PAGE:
What they're saying about the Lance Berkman trade

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The Astros traded first baseman Lance Berkman to the Yankees on Friday night for right-hander Mark Melancon and infield prospect Jimmy Paredes.  Berkman went 0-for-4 with a strikeout in his debut as the Yanks’ new designated hitter on Saturday, but most people like the fit and believe he will be plenty productive for the 27-time World Series champs as they try for their 28th.  Of course, everyone has a different opinion, and that’s why we play this “What They Are Saying About…” game.

  • As Craig pointed out early Saturday morning, SI.com’s Jeff Pearlman thinks that Berkman is not “meant for New York” because he is an “off-the-charts right-winger” and because he has spent most of his adult life in the state of Texas.  Of course, that has nothing to do with baseball and it seems like political conversations can be easily avoided in a major league locker room.
  • Mike Lupica of the New York Daily News writes that the Yankees’ trade deadline moves, including the additions of Kerry Wood and Austin Kearns, scream of “insecurity.”  Lupica calls them “sidebars” to Roy Oswalt, who he thinks would have been the real catch.
  • FanGraphs’ David Golebiewski thinks that Berkman’s production at the plate “should pick up” in the cozy confines of the new Yankee Stadium, “though not to the level of his glory days.”  No surprise there.  He is 34, after all.
  • Zachary Levine of the Houston Chronicle says that the Berkman trade “put an end to the Astros as they were known to half a generation of fans.”  He’s probably right, and it’s hard to see that as a bad thing.  The ‘Stros got younger this trade deadline and they also shrunk their payroll — two things that needed to be done in order to ensure a quality future.
  • Joseph Pawlikowski of the Yankees blog River Ave. Blues notes that Berkman has “gotten better from May through July,” and is now hitting with more power while also drawing more walks.  If he can play to his full potential, Pawlikowski writes, Berkman may be “the complete package in New York: a lefty who can spray the ball the other way but still take it over the short porch.”

The new Yankees DH is batting .242/.367/.430 on the season with 13 home runs and 49 RBI in 302 at-bats.  He had a .221/.388/.494 batting line in the month of July.  The Yankees, meanwhile, are two games ahead of the Rays in the American League East with a MLB-best 66-37 record.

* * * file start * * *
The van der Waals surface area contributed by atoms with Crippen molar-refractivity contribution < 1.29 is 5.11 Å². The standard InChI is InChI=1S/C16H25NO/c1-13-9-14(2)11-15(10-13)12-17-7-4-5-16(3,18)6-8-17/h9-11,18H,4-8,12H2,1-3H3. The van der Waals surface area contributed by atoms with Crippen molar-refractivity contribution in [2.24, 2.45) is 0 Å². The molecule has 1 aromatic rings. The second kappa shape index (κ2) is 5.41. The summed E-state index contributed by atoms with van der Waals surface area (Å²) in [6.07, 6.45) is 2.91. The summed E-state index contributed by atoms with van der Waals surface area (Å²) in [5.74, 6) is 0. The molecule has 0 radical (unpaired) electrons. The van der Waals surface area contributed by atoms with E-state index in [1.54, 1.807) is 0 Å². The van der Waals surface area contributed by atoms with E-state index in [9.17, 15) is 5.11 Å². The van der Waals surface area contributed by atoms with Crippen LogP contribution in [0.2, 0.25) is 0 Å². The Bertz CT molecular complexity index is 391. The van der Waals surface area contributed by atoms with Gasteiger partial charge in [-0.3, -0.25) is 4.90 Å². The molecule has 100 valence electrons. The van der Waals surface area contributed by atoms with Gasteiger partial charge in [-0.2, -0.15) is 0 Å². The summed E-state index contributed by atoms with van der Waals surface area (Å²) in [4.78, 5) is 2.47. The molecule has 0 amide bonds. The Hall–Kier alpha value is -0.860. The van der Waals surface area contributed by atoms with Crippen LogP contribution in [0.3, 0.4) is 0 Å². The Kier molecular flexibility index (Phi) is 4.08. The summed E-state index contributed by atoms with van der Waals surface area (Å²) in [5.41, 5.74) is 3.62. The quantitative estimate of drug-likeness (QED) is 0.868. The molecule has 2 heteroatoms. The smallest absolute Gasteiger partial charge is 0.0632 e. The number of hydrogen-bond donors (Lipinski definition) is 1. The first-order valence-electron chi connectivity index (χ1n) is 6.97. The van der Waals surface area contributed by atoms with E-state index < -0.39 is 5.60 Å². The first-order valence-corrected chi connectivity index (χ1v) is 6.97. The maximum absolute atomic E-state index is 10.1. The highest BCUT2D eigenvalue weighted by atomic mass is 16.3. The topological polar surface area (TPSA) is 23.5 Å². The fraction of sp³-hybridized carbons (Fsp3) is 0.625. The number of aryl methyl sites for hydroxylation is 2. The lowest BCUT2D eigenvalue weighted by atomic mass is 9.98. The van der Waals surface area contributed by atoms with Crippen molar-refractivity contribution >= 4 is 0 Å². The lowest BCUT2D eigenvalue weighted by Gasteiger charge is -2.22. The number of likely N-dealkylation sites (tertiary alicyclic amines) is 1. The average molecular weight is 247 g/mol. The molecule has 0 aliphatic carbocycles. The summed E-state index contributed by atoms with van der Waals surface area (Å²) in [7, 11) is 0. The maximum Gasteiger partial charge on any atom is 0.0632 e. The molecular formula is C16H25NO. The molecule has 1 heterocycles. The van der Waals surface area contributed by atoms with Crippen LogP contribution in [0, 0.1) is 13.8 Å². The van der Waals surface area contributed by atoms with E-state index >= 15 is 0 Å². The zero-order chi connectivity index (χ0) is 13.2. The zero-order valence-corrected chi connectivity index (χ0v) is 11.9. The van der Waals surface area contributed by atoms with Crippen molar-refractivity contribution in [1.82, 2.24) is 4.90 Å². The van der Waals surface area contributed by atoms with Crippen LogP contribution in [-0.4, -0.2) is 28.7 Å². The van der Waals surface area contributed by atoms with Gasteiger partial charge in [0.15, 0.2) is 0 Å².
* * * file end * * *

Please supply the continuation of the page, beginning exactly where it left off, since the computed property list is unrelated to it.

Astros clinch postseason berth with 11-3 win over Angels

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No surprise here: The Astros are headed back to the postseason to defend their title following a landslide 11-3 win over the Angels on Friday. This figures to be their third playoff run since 2015, though they have yet to wrap up the AL West with a division title.

First baseman Yuli Gurriel led the charge on Friday, smashing a grand slam in the first inning and tacking on a two-run homer in the second and RBI single in the fifth to help the Astros to a seven-run lead. The Angels eventually returned fire, first with Mike Trout‘s 418-foot homer in the sixth, then with an RBI hit from Francisco Arcia in the seventh, but they couldn’t close the gap in time to overtake the Astros.

On the mound, right-hander Gerrit Cole clinched his 15th win of the year after holding the Angels to seven innings of three-run, 12-strikeout ball. His sixth strikeout of the night — delivered on an 83.1-MPH knuckle curveball to Kaleb Cowart — also marked the 1,000th strikeout of his career to date. He was backed by flawless performances by lefty reliever Tony Sipp and rookie right-hander Dean Deetz, both of whom turned in scoreless innings as the offense barreled toward an 11-3 finish with Jake Marisnick‘s sac bunt and George Springer‘s three-run shot in the eighth.

Despite having qualified for the playoffs, the Astros still carry a magic number of 6 as they look to clinch a third straight division title. They’re currently up against the Athletics, who entered Friday’s contest against the Twins just four games back of first place in the AL West.